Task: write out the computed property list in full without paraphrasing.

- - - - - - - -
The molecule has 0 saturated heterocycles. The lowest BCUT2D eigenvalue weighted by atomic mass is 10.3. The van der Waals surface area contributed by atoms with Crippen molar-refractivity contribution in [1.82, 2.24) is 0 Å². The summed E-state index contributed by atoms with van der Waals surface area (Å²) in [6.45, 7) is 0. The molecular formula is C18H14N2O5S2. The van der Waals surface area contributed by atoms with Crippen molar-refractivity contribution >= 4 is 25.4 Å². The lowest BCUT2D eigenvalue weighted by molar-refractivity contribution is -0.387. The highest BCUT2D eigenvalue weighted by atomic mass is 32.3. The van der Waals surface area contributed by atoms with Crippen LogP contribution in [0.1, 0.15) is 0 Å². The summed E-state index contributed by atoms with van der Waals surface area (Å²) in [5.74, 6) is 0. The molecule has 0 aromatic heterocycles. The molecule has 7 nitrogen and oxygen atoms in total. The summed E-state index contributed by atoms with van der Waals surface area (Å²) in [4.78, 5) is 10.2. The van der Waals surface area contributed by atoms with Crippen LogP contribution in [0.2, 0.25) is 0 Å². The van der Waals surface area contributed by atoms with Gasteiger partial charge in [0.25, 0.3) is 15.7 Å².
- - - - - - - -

The molecule has 0 saturated heterocycles. The lowest BCUT2D eigenvalue weighted by atomic mass is 10.3. The van der Waals surface area contributed by atoms with Crippen molar-refractivity contribution in [1.82, 2.24) is 0 Å². The summed E-state index contributed by atoms with van der Waals surface area (Å²) in [6.45, 7) is 0. The molecular formula is C18H14N2O5S2. The van der Waals surface area contributed by atoms with Crippen molar-refractivity contribution >= 4 is 25.4 Å². The lowest BCUT2D eigenvalue weighted by molar-refractivity contribution is -0.387. The highest BCUT2D eigenvalue weighted by atomic mass is 32.3. The van der Waals surface area contributed by atoms with Crippen LogP contribution in [0.1, 0.15) is 0 Å². The summed E-state index contributed by atoms with van der Waals surface area (Å²) in [5.74, 6) is 0. The molecule has 0 aromatic heterocycles. The molecule has 7 nitrogen and oxygen atoms in total. The summed E-state index contributed by atoms with van der Waals surface area (Å²) in [4.78, 5) is 10.2. The van der Waals surface area contributed by atoms with Crippen LogP contribution in [0.2, 0.25) is 0 Å². The van der Waals surface area contributed by atoms with Gasteiger partial charge in [0.25, 0.3) is 15.7 Å².